Ways In Which Computers Might Be Used

I spend a fair amount of time thinking about interesting uses for computers. I consider myself maybe 1/3 idea-guy, 1/3 code-junkie, 1/3 people-skills. Sometimes, an idea coalesces from amongst my feeble neurons that tickles all three of those little personality sectors.

It may seem bleak, but history has proven me right on this: At the intersection of what is possible, what is not-quite-too-unethical-to-imagine, and what would be profitable comes the future. Typically, no more than 18mo ahead.

I read this article today about a scam involving computer-generated music on Spotify. The details aren’t particularly interesting, nor is the general architecture of the issue novel in any way. There’s a bunch of spam being generated; each song pays out a certain amount based on how many times it is played to customers; it’s freakishly easy to orchestrate the generation of large amounts of fake music with meager programming skills.

Most creatives wouldn’t do something like that. If you bought 1000 canvases, it would seem wasteful and silly to just randomly splatter paint across them all and put them all up on Ebay. Quantity over quality is typically just bad business, plain and simple.

Computers can change that equation a little bit due to the scale of what’s possible. If I wanted to, I could generate thousands of detailed, nuanced, unique, color-theory aware abstract paintings. Per minute.

What do creatives normally do with generation tools?

There’s a talk about procedural content generation by Kate Compton, it’s quite good.

You might not be that interested in game-development, totally understandable, but if you’re interested in a quick overview of what kind of interactive content computers can come up with, it’s a great 30min overview.

People have been sounding this alarm for decades. It’s something that’s inherently understood about computers and how many millions of tasks they are able to do in such short amounts of time. That’s now news to anybody. It’s a lot like the global discussion about automation. It’s been a concern on the radar for decades, even centuries in certain niches, and now that computers have reached this weird apogee of accessibility, things are different.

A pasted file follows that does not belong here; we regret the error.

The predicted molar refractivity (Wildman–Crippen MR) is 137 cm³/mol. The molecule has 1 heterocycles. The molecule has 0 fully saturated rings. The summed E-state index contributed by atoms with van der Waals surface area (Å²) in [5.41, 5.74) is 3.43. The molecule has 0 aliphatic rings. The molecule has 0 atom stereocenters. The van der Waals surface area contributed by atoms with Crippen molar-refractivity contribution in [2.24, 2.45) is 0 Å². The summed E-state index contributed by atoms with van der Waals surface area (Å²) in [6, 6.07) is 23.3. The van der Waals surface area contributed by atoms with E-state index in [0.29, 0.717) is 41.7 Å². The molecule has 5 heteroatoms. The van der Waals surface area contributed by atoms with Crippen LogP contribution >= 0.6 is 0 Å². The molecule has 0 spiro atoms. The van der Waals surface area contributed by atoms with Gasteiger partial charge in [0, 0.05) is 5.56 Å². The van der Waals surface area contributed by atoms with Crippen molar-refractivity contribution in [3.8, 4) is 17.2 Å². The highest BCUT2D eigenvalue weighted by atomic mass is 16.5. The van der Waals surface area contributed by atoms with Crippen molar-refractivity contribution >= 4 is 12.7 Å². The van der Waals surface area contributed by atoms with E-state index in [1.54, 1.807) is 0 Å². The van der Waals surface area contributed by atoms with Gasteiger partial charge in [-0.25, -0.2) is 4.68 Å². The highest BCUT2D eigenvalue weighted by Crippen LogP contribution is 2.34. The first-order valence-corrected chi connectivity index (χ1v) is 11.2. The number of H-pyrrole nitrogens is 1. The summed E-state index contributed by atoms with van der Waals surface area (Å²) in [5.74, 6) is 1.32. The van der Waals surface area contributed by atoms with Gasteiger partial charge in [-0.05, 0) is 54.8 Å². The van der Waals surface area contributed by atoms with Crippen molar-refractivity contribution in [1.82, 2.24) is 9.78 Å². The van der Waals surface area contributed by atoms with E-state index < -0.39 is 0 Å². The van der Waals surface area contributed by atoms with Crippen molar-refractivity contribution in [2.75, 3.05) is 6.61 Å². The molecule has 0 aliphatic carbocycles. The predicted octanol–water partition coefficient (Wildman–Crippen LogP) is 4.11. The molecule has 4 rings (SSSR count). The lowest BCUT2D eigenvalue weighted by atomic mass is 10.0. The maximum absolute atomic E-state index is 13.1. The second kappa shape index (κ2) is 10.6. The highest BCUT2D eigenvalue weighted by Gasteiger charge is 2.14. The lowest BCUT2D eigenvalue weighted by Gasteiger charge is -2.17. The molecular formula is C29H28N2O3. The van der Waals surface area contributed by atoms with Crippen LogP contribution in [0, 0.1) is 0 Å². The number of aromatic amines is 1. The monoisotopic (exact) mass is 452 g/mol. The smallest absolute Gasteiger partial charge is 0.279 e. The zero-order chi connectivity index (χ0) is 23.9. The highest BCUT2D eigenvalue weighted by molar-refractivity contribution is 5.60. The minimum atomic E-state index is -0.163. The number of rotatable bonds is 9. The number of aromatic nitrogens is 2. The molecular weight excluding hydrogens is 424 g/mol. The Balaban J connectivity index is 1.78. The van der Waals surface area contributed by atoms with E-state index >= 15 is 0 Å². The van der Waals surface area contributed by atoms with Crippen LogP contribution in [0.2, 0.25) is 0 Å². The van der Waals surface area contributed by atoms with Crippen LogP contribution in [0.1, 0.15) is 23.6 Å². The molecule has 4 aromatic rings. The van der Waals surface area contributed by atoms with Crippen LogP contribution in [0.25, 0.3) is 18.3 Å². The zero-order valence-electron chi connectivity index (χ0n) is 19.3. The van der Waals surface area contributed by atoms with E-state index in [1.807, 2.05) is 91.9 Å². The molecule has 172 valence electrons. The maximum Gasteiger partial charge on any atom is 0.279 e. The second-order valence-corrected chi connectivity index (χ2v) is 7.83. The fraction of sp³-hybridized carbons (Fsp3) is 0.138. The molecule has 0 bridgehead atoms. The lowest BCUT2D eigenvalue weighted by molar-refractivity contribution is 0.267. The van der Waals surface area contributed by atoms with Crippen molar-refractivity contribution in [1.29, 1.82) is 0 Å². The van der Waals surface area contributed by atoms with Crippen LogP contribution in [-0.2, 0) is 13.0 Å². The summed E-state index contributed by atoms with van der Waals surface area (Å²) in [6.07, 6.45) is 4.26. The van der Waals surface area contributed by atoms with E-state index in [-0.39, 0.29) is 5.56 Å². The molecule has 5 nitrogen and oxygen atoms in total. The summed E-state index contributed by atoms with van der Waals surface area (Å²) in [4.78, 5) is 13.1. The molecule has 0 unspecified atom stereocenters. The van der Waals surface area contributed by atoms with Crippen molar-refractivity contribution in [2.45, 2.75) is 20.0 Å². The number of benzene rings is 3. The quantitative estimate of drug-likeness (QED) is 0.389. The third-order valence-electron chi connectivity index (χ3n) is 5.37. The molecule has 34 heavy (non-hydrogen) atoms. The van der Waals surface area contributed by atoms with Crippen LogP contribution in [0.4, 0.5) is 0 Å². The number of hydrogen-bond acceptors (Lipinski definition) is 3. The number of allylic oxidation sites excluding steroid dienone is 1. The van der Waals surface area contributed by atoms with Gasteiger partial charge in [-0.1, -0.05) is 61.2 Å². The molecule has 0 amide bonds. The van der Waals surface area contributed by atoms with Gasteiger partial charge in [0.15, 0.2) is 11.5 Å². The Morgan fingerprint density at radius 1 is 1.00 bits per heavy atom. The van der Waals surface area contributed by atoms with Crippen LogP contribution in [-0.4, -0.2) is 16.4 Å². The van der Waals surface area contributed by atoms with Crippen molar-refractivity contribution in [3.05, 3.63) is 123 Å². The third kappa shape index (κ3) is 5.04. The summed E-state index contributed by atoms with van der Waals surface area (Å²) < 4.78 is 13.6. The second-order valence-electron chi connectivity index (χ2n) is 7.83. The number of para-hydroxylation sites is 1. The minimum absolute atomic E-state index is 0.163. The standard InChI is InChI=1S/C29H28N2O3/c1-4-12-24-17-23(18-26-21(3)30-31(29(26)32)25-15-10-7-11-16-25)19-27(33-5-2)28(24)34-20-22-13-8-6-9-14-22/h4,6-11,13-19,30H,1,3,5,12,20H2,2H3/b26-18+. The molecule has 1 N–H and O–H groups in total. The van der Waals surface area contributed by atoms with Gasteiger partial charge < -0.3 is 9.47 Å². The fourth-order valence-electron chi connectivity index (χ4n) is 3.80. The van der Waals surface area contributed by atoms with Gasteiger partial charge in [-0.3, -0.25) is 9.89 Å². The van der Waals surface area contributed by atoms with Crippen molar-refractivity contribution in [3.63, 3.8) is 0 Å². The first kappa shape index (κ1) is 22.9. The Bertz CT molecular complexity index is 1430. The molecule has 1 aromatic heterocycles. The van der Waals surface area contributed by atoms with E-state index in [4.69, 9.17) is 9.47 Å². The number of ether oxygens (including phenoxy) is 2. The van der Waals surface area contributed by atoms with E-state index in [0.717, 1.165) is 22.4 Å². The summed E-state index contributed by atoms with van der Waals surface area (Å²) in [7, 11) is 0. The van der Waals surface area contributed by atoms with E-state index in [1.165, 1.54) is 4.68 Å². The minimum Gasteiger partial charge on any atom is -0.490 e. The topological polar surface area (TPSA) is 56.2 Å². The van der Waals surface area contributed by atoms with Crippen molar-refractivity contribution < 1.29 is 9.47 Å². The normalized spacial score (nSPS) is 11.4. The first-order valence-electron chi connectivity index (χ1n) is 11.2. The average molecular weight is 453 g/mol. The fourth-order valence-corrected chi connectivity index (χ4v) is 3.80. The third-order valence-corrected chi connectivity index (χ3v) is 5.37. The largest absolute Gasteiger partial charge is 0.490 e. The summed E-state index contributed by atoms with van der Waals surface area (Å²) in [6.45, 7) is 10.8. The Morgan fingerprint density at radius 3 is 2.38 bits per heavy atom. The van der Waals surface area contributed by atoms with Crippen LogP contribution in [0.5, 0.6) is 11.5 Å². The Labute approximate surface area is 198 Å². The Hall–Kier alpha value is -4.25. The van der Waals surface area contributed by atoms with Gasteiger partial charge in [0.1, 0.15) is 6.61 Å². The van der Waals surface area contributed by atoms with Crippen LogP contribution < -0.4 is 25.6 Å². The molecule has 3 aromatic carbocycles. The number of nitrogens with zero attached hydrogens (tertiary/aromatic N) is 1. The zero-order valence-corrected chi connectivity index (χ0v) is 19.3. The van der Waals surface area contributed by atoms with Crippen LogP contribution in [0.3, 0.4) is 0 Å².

Automation won’t create jobs forever. Consider horses. On one hand, they didn’t really fare that well economically from the invention of the automobile. There’s an argument to be made that the horses remaining are living better lives as a result, and that’s a good thing. My point being that cars didn’t create any financial opportunities for them. The same is true for human beings. There's only so far that we can go once the robots start advancing faster. When the robots can perform maintenance and installation work, that's a huge turning point for human work, because most of the jobs that were dissolved in favor of robots would have been “replaced” by jobs for humans maintaining and installing those bots. There's a consolidation towards robo-mechanized work that will happen, the way a lot of people that had been in traditional trade work become factory workers to make ends meet. There were fewer shoe cobblers, more shoe-making-machine assembly line workers.